If you'd like to check out this packet in more detail or you are just ready to purchase right now, it is available as a downloadable Arts and Crafts Packet in our store.
Thanks for reading and happy crafting!
Tuesday, March 7, 2017
Let's talk about an excellent activity to go along with your read-through of Chapter 24 in Story of the World. This chapter covers the Wars of the Greeks, particularly Greece and Persia. And it seems a good time to look in more detail at ancient Greek Ships.
While there is an amazing wood hobby kit for a Greek Trireme available online, that price was a tad steep. But I found a great 3D activity kit for you that is a much better price option.
Now, I have some neat 3D activities in my Teachers Store. I have "Ashurbanipal's Siege Tower", which looks like this:
And I have a pretty cool looking representation of "Babylon's Hanging Gardens", which looks like this:
Today's post, however, is a recommendation for an outside product, which has nothing to do with my Store (I wish it was mine!). It is simply a REALLY neat product and a REALLY neat activity to add to your study of Ancient Greece or Rome. I'm talking about this 3D puzzle available for sale by Cubic Fun.
Now, you'll notice (if you look closely) that this package offers 4 3D puzzles of ships and the one we are focusing on is the one called a Roman Warship. Because in all honesty, it's pretty much what a Greek Warship would have looked like, too. Just check out this explanation of Greek ships.
I absolutely love these 3D puzzles by Cubic Fun and we get them when we can, because the learning is taken up a notch or two when a child can play with whatever they happen to be learning about. This barely arrived in our mail before our kiddo was ripping open the package to get to it.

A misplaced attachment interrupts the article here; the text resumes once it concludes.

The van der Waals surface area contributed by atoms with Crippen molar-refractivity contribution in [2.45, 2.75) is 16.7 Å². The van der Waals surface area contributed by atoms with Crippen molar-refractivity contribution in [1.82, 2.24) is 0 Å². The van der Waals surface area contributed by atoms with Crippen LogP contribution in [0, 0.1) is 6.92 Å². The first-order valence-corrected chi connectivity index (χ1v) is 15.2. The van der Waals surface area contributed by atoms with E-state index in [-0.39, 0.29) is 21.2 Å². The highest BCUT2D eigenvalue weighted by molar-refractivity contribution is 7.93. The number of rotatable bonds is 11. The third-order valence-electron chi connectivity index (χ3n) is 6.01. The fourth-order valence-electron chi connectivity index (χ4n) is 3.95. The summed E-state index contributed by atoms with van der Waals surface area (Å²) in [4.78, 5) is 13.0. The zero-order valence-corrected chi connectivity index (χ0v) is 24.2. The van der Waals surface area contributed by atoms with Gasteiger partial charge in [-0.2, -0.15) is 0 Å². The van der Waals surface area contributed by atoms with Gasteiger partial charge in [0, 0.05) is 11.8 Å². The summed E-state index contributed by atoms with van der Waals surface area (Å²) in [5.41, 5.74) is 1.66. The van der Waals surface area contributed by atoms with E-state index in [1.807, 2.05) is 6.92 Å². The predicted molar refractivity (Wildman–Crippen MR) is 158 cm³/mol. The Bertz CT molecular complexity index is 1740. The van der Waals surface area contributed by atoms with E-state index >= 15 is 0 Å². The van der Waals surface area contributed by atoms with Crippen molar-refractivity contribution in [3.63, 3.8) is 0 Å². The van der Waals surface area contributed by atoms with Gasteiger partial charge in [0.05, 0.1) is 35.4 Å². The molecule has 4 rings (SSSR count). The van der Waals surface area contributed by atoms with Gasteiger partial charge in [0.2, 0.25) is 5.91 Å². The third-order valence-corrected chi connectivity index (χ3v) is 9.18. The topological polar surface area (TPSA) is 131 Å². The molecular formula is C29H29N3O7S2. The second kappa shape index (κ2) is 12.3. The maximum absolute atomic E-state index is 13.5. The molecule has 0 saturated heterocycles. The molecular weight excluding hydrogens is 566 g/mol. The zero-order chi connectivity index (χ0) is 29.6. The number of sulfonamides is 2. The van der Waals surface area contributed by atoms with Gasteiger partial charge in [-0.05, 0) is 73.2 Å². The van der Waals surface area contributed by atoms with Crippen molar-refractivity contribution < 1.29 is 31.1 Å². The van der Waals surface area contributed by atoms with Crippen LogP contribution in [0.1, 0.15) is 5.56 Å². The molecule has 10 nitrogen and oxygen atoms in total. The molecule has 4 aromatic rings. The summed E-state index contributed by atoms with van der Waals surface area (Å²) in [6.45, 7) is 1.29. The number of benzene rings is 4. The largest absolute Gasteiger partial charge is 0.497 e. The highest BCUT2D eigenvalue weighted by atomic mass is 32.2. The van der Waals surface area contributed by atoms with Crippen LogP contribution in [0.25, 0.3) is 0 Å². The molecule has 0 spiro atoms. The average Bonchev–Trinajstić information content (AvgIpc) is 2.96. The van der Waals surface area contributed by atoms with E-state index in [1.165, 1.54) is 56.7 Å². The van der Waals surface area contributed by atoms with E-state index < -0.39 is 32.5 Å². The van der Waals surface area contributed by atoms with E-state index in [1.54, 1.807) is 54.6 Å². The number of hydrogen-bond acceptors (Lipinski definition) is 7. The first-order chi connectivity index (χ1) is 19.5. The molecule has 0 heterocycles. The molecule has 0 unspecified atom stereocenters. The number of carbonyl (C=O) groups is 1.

The foam core is easy to bend and not too tricky for a six year old who is comfortable with Legos. He put this together completely on his own. And then took it apart and put it back together several times over the next few weeks.
If you need another engaging activity for children in the age range of 5 to 10, I'd definitely recommend this great option! Please feel free to share in the comments, any other ideas you might have to better explore the ships of Ancient Greece.
Wednesday, March 1, 2017
I'm excited to introduce the newest item in our store, yet another Paper People packet! I'm so glad I was able to finish this one because I'd been waiting to introduce the Greek myth of the Golden Apple to my own kids, until I had completed it.
We had reached Chapter 23 in Story of the World, and that meant a rough introduction to the Greek Gods. They are a complicated crew for the best of us. So, when explaining them to kids, visuals are helpful. I printed them out and began reading the story.
Now, I included paper dolls (we prefer calling them Paper People) for the main characters in the story. So, this means that Zeus, the three goddesses, Eris, Paris, and Helen are all represented. Here's what is included:
We also include a retelling of the Golden Apple myth. I made Paris and Helen smaller in form than the Greek gods, to differentiate.
My son listened intently to the story as I read it, and he manipulated his paper characters around to assist in the telling. But at looked at me with disgust when he heard the choice of Paris.
"He chose her? Why would he do that? He should have chosen Hera and then he could have been king of the whole world! Or, if he chose Athena, he could have won every battle. Then, he could have married whoever he liked!"
Spoken like a kid with good sense. I always thought Paris was a bit of a ding dong myself. That's probably why I designed his character with an almost goofy grin.
If you'd like to check out this excellent visual for sharing the ancient Greek myth, head over to our store at Glimmercat Education for more details.